·   Open channels and overland flow paths including natural waterways such as rivers, streams and creeks, constructed drainage channels, in-channel structures, lining and retaining walls etc.

·   Pump stations, and water flow control devices and structures such as valves

·   Stop-banks

·   Water quality treatment devices such as basins, wetlands, tree pits, raingardens and filtration devices.

·   Hydrometric monitoring devices, measuring rainfall along with surface water, sea and groundwater levels. 

6.13    Basins and wetlands serve a dual purpose of providing stormwater detention for reducing flood risk as well as providing water quality treatment.

6.14    A number of key stormwater pumping stations are monitored and controlled by an extensive SCADA system.

6.15    The Land Drainage Asset Management Plan covers both the Stormwater and Flood Protection & Control works activities. It outlines and recommends management requirements for the Christchurch City Council’s infrastructure assets to meet agreed levels of service and optimise whole of life costs, such that Council can meet the requirements of present and future customers and ratepayers.

6.16    Capital Renewal Programme – there are 12 Capital Renewal programmes and budgets for Land Drainage and Storm Water assets that underpin this service.  Capital renewals work is generally ranked on condition, risk, probability versus severity.

7.   Three Waters Asset Valuation Summaries

7.1       Water Supply Valuation Summary

Service

Asset Group

Quantity

Replacement Value (2019 dollars)

Annual Operational Expenditure (2019 dollars)

Water supply

Water Sources

155 Wells

$ 52.4 million

$ 5.2 million

7 Stream Intakes

Water Treatment

5 Water Treatment Plants

$ 23.0 million

Pumping and Storage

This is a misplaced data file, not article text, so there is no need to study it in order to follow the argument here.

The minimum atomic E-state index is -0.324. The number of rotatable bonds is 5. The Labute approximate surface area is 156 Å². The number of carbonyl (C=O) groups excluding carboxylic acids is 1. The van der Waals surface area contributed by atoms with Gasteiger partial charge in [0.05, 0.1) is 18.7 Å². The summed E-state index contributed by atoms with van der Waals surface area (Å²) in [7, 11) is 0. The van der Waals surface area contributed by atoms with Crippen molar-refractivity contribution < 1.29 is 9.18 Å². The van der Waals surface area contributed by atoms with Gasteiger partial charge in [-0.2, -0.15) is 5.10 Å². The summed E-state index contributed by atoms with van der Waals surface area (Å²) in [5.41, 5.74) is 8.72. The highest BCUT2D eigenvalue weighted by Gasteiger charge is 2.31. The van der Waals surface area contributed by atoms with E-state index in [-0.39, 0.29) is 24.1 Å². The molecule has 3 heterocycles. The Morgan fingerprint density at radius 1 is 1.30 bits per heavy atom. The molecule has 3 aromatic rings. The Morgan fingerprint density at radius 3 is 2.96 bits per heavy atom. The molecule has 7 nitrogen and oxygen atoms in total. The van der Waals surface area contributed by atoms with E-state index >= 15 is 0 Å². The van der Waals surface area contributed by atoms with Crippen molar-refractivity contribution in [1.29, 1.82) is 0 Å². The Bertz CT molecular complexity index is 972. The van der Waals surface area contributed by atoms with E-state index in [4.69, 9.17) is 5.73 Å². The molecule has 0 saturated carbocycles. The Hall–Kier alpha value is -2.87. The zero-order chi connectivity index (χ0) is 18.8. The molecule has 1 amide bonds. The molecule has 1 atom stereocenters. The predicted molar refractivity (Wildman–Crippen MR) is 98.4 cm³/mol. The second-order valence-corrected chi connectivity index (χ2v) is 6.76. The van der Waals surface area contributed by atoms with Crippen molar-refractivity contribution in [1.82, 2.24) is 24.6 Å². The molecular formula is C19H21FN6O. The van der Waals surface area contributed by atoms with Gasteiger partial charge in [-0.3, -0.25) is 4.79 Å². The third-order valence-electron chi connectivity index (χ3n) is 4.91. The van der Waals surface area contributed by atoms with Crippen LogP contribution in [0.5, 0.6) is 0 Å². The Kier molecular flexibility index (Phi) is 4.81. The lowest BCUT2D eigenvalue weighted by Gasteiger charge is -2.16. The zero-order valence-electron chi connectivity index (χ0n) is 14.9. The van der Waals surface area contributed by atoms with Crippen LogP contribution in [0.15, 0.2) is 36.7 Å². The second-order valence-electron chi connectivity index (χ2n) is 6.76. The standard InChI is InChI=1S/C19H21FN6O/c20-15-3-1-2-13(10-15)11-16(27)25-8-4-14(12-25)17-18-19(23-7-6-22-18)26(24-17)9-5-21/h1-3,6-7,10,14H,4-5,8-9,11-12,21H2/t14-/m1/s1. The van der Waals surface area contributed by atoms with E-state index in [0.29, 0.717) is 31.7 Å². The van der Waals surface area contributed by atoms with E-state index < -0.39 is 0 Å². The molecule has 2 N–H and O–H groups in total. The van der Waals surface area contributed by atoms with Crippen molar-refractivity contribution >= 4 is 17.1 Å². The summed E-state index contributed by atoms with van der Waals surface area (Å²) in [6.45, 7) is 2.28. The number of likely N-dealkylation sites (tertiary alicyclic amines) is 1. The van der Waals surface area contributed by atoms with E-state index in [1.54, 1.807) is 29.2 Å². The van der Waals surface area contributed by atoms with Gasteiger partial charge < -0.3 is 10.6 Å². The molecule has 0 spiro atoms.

68 Primary Pump Stations

$ 201.7 million

59 Secondary Pump Stations

42 Reservoir Stations

Pipework

1773.6km Mains

$ 1,281.0 million

$ 5.0 million

1655.3km Sub-mains

$ 576.6 million

219.0km Laterals

$ 69.2 million

Fittings

35,409 Valves

$ 93.6 million

14,690 Fire Hydrants

$ 72.2 million

133,824 Water Meters and Restrictors

$ 126.2 million

 

 

Total

$ 2,496.4 million

$ 10.2 million

o       Source: DRAFT 2018 Water Supply Asset Management Plan TRIM://17/128457

7.2       Wastewater Valuation Summary

Service

Asset Group

Quantity

Replacement Value (2019 dollars)

Annual Operational Expenditure (2019 dollars)

Wastewater Collection & Treatment

Treatment Plants

8 Wastewater Treatment Plants

$ 515.2 million

$ 10.7 million

Pumping Stations

152 Pump Stations

$ 86.6 million

$ 5.7 million

85 Lift Stations

3 Vacuum Stations

38 Monitoring Stations

36 Odour Control Stations

10 Radio Repeater Stations

Reticulation

1,685.1km Gravity Wastewater Mains

$ 1,685.1 million

$ 4.0 million

172.5km Pressure Wastewater Mains

$ 262.3 million

8.1km Vacuum Mains

$ 4.8 million

2.9km Overflow Pipes

$ 3.3 million

1.6km Wastewater Syphons

$ 4.1 million

977.7km Laterals

$ 276.2 million

17.6km Biogas Pipes

$ 11.3 million

36,036 Accesses, Valves and non-pipe assets

$ 228.0 million

 

Total

$ 3,440.3 million

$ 20.4 million

Source: DRAFT 2018 Wastewater Asset Management Plan TRIM://17/128471

7.3       Land Drainage Valuation Summary

Service

Asset Group

Quantity 

Replacement Value (2019 dollars)

Annual Operational Expenditure (2019 dollars)

Stormwater Drainage

Reticulation

915 km Pipes

$1,012,876,772

$12.56 million

24,312 nodes

Waterway Lining

110km lined waterway (220km Total bank lining)

$106,459,737

Open Waterways

2,429km

$16,616,912

Open Waterway Structures (excl lining)

190 debris rack/pole sites and weirs

$887,414

Monitoring Equipment / Hydrometric

Estimated 70 sites

$386,355

Flood Protection & Control Works

Pump stations

44 Pumping Stations (inc Tidal barrage)

$8,024,126

Flood protection structures

12.1km Stop Banks
281 valves

$5,0002,001  

Treatment & Storage Facilities 

2012 swales
132 retention basins
46 detention basins
69 ponds
127 soak pits
40 rain gardens

$59,139,244

 

 

Total

$1,209.4 million

$12.56 million

Source: DRAFT 2018 Land Draiange Asset Management Plan TRIM://18/53056